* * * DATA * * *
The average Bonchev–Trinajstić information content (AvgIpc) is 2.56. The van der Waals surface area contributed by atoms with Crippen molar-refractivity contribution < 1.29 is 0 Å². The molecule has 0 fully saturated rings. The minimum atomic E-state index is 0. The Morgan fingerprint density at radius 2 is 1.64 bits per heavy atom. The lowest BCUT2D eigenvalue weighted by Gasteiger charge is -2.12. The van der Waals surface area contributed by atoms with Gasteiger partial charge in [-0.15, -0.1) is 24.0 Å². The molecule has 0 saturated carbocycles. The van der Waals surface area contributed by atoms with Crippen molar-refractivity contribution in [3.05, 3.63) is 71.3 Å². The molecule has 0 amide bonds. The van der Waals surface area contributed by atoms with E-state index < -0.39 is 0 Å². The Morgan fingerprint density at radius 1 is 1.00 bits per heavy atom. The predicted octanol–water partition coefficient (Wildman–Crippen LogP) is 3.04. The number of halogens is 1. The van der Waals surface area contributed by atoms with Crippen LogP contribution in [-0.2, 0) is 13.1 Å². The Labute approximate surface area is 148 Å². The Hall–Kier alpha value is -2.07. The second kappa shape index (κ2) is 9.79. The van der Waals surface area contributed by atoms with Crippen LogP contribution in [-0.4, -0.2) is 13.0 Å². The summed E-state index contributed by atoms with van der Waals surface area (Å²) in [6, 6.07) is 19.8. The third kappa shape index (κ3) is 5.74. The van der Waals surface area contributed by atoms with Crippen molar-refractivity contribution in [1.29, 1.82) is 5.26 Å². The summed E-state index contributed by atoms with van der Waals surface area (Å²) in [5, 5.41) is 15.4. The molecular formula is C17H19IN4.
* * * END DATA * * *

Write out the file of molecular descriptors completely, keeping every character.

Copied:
The average Bonchev–Trinajstić information content (AvgIpc) is 2.56. The van der Waals surface area contributed by atoms with Crippen molar-refractivity contribution < 1.29 is 0 Å². The molecule has 0 fully saturated rings. The minimum atomic E-state index is 0. The Morgan fingerprint density at radius 2 is 1.64 bits per heavy atom. The lowest BCUT2D eigenvalue weighted by Gasteiger charge is -2.12. The van der Waals surface area contributed by atoms with Gasteiger partial charge in [-0.15, -0.1) is 24.0 Å². The molecule has 0 saturated carbocycles. The van der Waals surface area contributed by atoms with Crippen molar-refractivity contribution in [3.05, 3.63) is 71.3 Å². The molecule has 0 amide bonds. The van der Waals surface area contributed by atoms with E-state index < -0.39 is 0 Å². The Morgan fingerprint density at radius 1 is 1.00 bits per heavy atom. The predicted octanol–water partition coefficient (Wildman–Crippen LogP) is 3.04. The number of halogens is 1. The van der Waals surface area contributed by atoms with Crippen LogP contribution in [-0.2, 0) is 13.1 Å². The Labute approximate surface area is 148 Å². The Hall–Kier alpha value is -2.07. The second kappa shape index (κ2) is 9.79. The van der Waals surface area contributed by atoms with Crippen LogP contribution in [-0.4, -0.2) is 13.0 Å². The summed E-state index contributed by atoms with van der Waals surface area (Å²) in [6, 6.07) is 19.8. The third kappa shape index (κ3) is 5.74. The van der Waals surface area contributed by atoms with Crippen molar-refractivity contribution in [1.29, 1.82) is 5.26 Å². The summed E-state index contributed by atoms with van der Waals surface area (Å²) in [5, 5.41) is 15.4. The molecular formula is C17H19IN4.